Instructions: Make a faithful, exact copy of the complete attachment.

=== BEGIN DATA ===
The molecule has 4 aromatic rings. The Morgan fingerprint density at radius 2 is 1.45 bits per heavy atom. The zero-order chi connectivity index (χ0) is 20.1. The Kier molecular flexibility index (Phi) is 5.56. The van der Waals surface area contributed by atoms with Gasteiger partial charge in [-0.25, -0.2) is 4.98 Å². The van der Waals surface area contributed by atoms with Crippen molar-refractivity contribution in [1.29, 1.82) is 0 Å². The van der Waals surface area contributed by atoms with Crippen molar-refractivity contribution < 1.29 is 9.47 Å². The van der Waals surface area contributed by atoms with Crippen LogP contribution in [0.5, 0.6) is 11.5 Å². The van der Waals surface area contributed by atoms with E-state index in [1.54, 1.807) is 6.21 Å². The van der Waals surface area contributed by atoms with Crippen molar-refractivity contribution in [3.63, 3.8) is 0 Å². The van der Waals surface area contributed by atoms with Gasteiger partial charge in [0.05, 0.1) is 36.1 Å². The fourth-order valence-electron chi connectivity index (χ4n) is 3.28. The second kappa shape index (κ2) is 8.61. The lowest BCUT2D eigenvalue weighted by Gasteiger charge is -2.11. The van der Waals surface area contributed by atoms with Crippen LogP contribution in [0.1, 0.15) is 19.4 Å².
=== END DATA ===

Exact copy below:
The molecule has 4 aromatic rings. The Morgan fingerprint density at radius 2 is 1.45 bits per heavy atom. The zero-order chi connectivity index (χ0) is 20.1. The Kier molecular flexibility index (Phi) is 5.56. The van der Waals surface area contributed by atoms with Gasteiger partial charge in [-0.25, -0.2) is 4.98 Å². The van der Waals surface area contributed by atoms with Crippen molar-refractivity contribution in [1.29, 1.82) is 0 Å². The van der Waals surface area contributed by atoms with Crippen molar-refractivity contribution < 1.29 is 9.47 Å². The van der Waals surface area contributed by atoms with Crippen LogP contribution in [0.5, 0.6) is 11.5 Å². The van der Waals surface area contributed by atoms with E-state index in [1.54, 1.807) is 6.21 Å². The van der Waals surface area contributed by atoms with Crippen molar-refractivity contribution in [3.63, 3.8) is 0 Å². The van der Waals surface area contributed by atoms with Gasteiger partial charge in [0.05, 0.1) is 36.1 Å². The fourth-order valence-electron chi connectivity index (χ4n) is 3.28. The second kappa shape index (κ2) is 8.61. The lowest BCUT2D eigenvalue weighted by Gasteiger charge is -2.11. The van der Waals surface area contributed by atoms with Crippen LogP contribution in [0.1, 0.15) is 19.4 Å².